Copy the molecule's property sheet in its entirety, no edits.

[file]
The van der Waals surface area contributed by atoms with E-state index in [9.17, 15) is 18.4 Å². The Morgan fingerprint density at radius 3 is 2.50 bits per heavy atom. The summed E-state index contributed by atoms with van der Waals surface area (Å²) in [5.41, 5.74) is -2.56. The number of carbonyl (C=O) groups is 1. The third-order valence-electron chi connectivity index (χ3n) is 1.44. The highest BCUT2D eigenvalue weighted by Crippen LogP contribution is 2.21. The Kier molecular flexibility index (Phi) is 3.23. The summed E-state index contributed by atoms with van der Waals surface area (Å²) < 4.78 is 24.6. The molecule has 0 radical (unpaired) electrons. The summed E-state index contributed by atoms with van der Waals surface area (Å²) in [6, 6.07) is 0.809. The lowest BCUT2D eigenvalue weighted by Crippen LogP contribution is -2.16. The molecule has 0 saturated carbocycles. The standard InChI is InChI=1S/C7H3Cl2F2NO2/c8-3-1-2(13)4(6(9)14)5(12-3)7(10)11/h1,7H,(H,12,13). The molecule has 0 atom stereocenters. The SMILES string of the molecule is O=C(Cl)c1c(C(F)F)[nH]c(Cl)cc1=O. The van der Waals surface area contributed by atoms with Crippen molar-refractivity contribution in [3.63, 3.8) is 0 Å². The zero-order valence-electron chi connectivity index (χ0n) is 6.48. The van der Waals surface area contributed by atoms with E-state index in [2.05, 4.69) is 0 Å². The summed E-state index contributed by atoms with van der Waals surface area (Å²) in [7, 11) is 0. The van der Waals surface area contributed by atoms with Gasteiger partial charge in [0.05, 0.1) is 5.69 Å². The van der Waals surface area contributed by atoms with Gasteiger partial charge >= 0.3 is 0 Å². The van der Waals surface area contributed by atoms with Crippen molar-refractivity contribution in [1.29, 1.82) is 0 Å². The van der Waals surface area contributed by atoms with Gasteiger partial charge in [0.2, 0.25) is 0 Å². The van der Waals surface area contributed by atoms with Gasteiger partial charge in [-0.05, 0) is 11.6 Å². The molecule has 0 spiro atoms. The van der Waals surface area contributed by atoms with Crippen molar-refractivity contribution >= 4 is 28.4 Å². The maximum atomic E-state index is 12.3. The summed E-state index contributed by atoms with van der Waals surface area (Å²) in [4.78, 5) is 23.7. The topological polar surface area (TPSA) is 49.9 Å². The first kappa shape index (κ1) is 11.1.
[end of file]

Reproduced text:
The van der Waals surface area contributed by atoms with E-state index in [9.17, 15) is 18.4 Å². The Morgan fingerprint density at radius 3 is 2.50 bits per heavy atom. The summed E-state index contributed by atoms with van der Waals surface area (Å²) in [5.41, 5.74) is -2.56. The number of carbonyl (C=O) groups is 1. The third-order valence-electron chi connectivity index (χ3n) is 1.44. The highest BCUT2D eigenvalue weighted by Crippen LogP contribution is 2.21. The Kier molecular flexibility index (Phi) is 3.23. The summed E-state index contributed by atoms with van der Waals surface area (Å²) < 4.78 is 24.6. The molecule has 0 radical (unpaired) electrons. The summed E-state index contributed by atoms with van der Waals surface area (Å²) in [6, 6.07) is 0.809. The lowest BCUT2D eigenvalue weighted by Crippen LogP contribution is -2.16. The molecule has 0 saturated carbocycles. The standard InChI is InChI=1S/C7H3Cl2F2NO2/c8-3-1-2(13)4(6(9)14)5(12-3)7(10)11/h1,7H,(H,12,13). The molecule has 0 atom stereocenters. The SMILES string of the molecule is O=C(Cl)c1c(C(F)F)[nH]c(Cl)cc1=O. The van der Waals surface area contributed by atoms with Crippen molar-refractivity contribution in [3.63, 3.8) is 0 Å². The zero-order valence-electron chi connectivity index (χ0n) is 6.48. The van der Waals surface area contributed by atoms with E-state index in [2.05, 4.69) is 0 Å². The summed E-state index contributed by atoms with van der Waals surface area (Å²) in [7, 11) is 0. The van der Waals surface area contributed by atoms with Gasteiger partial charge in [0.05, 0.1) is 5.69 Å². The van der Waals surface area contributed by atoms with Gasteiger partial charge >= 0.3 is 0 Å². The van der Waals surface area contributed by atoms with Crippen molar-refractivity contribution in [1.29, 1.82) is 0 Å². The van der Waals surface area contributed by atoms with Gasteiger partial charge in [0.2, 0.25) is 0 Å². The van der Waals surface area contributed by atoms with Gasteiger partial charge in [-0.05, 0) is 11.6 Å². The molecule has 0 spiro atoms. The van der Waals surface area contributed by atoms with Crippen molar-refractivity contribution >= 4 is 28.4 Å². The maximum atomic E-state index is 12.3. The summed E-state index contributed by atoms with van der Waals surface area (Å²) in [4.78, 5) is 23.7. The topological polar surface area (TPSA) is 49.9 Å². The first kappa shape index (κ1) is 11.1.